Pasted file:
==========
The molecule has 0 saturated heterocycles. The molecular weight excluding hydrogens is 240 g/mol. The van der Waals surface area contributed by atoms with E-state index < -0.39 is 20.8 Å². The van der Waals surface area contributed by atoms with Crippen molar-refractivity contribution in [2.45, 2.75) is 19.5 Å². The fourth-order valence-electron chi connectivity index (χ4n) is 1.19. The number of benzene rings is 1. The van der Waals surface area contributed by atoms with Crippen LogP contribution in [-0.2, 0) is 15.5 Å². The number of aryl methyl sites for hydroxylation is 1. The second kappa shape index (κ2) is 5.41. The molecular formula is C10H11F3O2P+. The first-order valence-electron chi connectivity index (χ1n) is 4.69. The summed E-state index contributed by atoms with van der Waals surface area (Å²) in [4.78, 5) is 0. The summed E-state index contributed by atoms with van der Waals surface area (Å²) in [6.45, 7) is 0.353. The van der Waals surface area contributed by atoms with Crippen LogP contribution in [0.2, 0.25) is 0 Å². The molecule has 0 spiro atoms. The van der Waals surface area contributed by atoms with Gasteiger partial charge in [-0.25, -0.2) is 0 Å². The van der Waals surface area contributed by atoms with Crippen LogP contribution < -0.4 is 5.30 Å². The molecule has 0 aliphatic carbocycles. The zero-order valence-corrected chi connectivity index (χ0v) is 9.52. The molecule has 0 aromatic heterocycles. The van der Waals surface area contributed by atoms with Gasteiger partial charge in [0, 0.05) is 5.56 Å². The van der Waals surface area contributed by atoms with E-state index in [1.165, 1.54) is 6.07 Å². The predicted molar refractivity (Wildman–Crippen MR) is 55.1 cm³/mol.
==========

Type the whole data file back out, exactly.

The molecule has 0 saturated heterocycles. The molecular weight excluding hydrogens is 240 g/mol. The van der Waals surface area contributed by atoms with E-state index < -0.39 is 20.8 Å². The van der Waals surface area contributed by atoms with Crippen molar-refractivity contribution in [2.45, 2.75) is 19.5 Å². The fourth-order valence-electron chi connectivity index (χ4n) is 1.19. The number of benzene rings is 1. The van der Waals surface area contributed by atoms with Crippen LogP contribution in [-0.2, 0) is 15.5 Å². The number of aryl methyl sites for hydroxylation is 1. The second kappa shape index (κ2) is 5.41. The molecular formula is C10H11F3O2P+. The first-order valence-electron chi connectivity index (χ1n) is 4.69. The summed E-state index contributed by atoms with van der Waals surface area (Å²) in [4.78, 5) is 0. The summed E-state index contributed by atoms with van der Waals surface area (Å²) in [6.45, 7) is 0.353. The van der Waals surface area contributed by atoms with Crippen LogP contribution in [0.2, 0.25) is 0 Å². The molecule has 0 spiro atoms. The van der Waals surface area contributed by atoms with Gasteiger partial charge in [-0.25, -0.2) is 0 Å². The van der Waals surface area contributed by atoms with Crippen LogP contribution < -0.4 is 5.30 Å². The molecule has 0 aliphatic carbocycles. The zero-order valence-corrected chi connectivity index (χ0v) is 9.52. The molecule has 0 aromatic heterocycles. The van der Waals surface area contributed by atoms with Gasteiger partial charge in [0, 0.05) is 5.56 Å². The van der Waals surface area contributed by atoms with E-state index in [1.165, 1.54) is 6.07 Å². The predicted molar refractivity (Wildman–Crippen MR) is 55.1 cm³/mol.